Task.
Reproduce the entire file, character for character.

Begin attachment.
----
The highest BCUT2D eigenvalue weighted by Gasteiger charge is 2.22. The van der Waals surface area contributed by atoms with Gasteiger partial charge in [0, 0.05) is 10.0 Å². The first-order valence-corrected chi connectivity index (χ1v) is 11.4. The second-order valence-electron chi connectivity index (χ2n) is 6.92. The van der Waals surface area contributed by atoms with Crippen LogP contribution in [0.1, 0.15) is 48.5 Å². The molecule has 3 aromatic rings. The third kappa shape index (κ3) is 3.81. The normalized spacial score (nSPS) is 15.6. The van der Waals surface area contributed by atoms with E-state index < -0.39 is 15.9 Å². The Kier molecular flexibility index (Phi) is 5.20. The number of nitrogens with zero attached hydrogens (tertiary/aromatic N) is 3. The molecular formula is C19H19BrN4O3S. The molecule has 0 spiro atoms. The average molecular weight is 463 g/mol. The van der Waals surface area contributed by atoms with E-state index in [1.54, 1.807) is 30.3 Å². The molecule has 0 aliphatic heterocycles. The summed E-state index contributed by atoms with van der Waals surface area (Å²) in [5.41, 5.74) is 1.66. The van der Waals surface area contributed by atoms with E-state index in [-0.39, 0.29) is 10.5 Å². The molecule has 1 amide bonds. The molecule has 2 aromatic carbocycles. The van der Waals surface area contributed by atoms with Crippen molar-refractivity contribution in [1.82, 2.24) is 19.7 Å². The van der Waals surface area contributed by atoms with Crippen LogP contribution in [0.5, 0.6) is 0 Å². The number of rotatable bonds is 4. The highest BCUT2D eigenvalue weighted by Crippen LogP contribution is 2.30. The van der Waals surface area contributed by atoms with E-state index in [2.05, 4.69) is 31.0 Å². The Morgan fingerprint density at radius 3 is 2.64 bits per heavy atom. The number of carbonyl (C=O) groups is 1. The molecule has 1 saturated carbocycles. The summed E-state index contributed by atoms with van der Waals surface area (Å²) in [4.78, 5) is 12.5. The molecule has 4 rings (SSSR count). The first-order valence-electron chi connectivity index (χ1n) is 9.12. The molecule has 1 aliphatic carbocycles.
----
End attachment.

The highest BCUT2D eigenvalue weighted by Gasteiger charge is 2.22. The van der Waals surface area contributed by atoms with Gasteiger partial charge in [0, 0.05) is 10.0 Å². The first-order valence-corrected chi connectivity index (χ1v) is 11.4. The second-order valence-electron chi connectivity index (χ2n) is 6.92. The van der Waals surface area contributed by atoms with Crippen LogP contribution in [0.1, 0.15) is 48.5 Å². The molecule has 3 aromatic rings. The third kappa shape index (κ3) is 3.81. The normalized spacial score (nSPS) is 15.6. The van der Waals surface area contributed by atoms with E-state index < -0.39 is 15.9 Å². The Kier molecular flexibility index (Phi) is 5.20. The number of nitrogens with zero attached hydrogens (tertiary/aromatic N) is 3. The molecular formula is C19H19BrN4O3S. The molecule has 0 spiro atoms. The average molecular weight is 463 g/mol. The van der Waals surface area contributed by atoms with E-state index in [1.54, 1.807) is 30.3 Å². The molecule has 0 aliphatic heterocycles. The summed E-state index contributed by atoms with van der Waals surface area (Å²) in [5.41, 5.74) is 1.66. The van der Waals surface area contributed by atoms with E-state index in [-0.39, 0.29) is 10.5 Å². The molecule has 1 amide bonds. The molecule has 2 aromatic carbocycles. The van der Waals surface area contributed by atoms with Crippen molar-refractivity contribution in [1.82, 2.24) is 19.7 Å². The van der Waals surface area contributed by atoms with Crippen LogP contribution in [0.5, 0.6) is 0 Å². The number of rotatable bonds is 4. The highest BCUT2D eigenvalue weighted by Crippen LogP contribution is 2.30. The van der Waals surface area contributed by atoms with E-state index in [2.05, 4.69) is 31.0 Å². The Morgan fingerprint density at radius 3 is 2.64 bits per heavy atom. The number of carbonyl (C=O) groups is 1. The molecule has 1 saturated carbocycles. The summed E-state index contributed by atoms with van der Waals surface area (Å²) in [4.78, 5) is 12.5. The molecule has 4 rings (SSSR count). The first-order valence-electron chi connectivity index (χ1n) is 9.12. The molecule has 1 aliphatic carbocycles.